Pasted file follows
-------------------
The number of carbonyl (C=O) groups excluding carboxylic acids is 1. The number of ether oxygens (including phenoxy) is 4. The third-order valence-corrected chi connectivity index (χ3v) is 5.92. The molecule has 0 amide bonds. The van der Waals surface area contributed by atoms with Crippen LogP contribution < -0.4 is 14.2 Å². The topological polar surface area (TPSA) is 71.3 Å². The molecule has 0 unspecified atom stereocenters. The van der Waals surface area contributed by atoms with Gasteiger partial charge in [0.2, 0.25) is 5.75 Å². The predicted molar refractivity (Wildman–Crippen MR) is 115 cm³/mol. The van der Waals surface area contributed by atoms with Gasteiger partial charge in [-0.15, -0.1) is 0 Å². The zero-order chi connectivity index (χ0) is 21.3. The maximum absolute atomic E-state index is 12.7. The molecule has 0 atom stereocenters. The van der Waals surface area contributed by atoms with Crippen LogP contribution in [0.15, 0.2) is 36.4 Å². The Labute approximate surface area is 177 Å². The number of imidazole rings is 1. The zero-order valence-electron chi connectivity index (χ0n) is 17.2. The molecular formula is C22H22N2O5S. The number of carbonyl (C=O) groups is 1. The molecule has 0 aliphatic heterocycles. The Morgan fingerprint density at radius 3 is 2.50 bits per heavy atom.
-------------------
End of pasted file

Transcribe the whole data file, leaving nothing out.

The number of carbonyl (C=O) groups excluding carboxylic acids is 1. The number of ether oxygens (including phenoxy) is 4. The third-order valence-corrected chi connectivity index (χ3v) is 5.92. The molecule has 0 amide bonds. The van der Waals surface area contributed by atoms with Crippen LogP contribution < -0.4 is 14.2 Å². The topological polar surface area (TPSA) is 71.3 Å². The molecule has 0 unspecified atom stereocenters. The van der Waals surface area contributed by atoms with Gasteiger partial charge in [0.2, 0.25) is 5.75 Å². The predicted molar refractivity (Wildman–Crippen MR) is 115 cm³/mol. The van der Waals surface area contributed by atoms with Gasteiger partial charge in [-0.15, -0.1) is 0 Å². The zero-order chi connectivity index (χ0) is 21.3. The maximum absolute atomic E-state index is 12.7. The molecule has 0 atom stereocenters. The van der Waals surface area contributed by atoms with Crippen LogP contribution in [0.15, 0.2) is 36.4 Å². The Labute approximate surface area is 177 Å². The number of imidazole rings is 1. The zero-order valence-electron chi connectivity index (χ0n) is 17.2. The molecular formula is C22H22N2O5S. The number of carbonyl (C=O) groups is 1. The molecule has 0 aliphatic heterocycles. The Morgan fingerprint density at radius 3 is 2.50 bits per heavy atom.